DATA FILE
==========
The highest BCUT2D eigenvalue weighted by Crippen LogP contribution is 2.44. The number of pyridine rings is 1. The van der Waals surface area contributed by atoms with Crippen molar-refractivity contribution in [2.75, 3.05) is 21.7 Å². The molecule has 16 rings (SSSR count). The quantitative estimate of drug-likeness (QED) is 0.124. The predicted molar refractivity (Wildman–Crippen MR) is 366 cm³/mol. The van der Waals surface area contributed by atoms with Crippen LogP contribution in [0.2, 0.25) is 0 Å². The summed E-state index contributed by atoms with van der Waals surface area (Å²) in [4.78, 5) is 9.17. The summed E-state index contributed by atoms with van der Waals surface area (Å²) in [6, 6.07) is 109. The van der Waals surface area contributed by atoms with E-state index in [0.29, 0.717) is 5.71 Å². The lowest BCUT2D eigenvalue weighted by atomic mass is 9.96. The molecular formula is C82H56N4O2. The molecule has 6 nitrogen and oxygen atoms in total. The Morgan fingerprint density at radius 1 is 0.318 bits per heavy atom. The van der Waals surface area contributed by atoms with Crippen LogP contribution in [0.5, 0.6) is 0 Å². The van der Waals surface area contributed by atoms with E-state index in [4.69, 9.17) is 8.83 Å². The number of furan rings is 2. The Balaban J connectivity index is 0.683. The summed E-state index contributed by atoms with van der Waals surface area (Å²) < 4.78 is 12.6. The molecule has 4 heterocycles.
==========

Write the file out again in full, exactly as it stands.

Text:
The highest BCUT2D eigenvalue weighted by Crippen LogP contribution is 2.44. The number of pyridine rings is 1. The van der Waals surface area contributed by atoms with Crippen molar-refractivity contribution in [2.75, 3.05) is 21.7 Å². The molecule has 16 rings (SSSR count). The quantitative estimate of drug-likeness (QED) is 0.124. The predicted molar refractivity (Wildman–Crippen MR) is 366 cm³/mol. The van der Waals surface area contributed by atoms with Crippen LogP contribution in [0.2, 0.25) is 0 Å². The summed E-state index contributed by atoms with van der Waals surface area (Å²) in [4.78, 5) is 9.17. The summed E-state index contributed by atoms with van der Waals surface area (Å²) in [6, 6.07) is 109. The van der Waals surface area contributed by atoms with E-state index in [0.29, 0.717) is 5.71 Å². The lowest BCUT2D eigenvalue weighted by atomic mass is 9.96. The molecular formula is C82H56N4O2. The molecule has 6 nitrogen and oxygen atoms in total. The Morgan fingerprint density at radius 1 is 0.318 bits per heavy atom. The van der Waals surface area contributed by atoms with Crippen LogP contribution in [0.5, 0.6) is 0 Å². The van der Waals surface area contributed by atoms with E-state index in [4.69, 9.17) is 8.83 Å². The number of furan rings is 2. The Balaban J connectivity index is 0.683. The summed E-state index contributed by atoms with van der Waals surface area (Å²) < 4.78 is 12.6. The molecule has 4 heterocycles.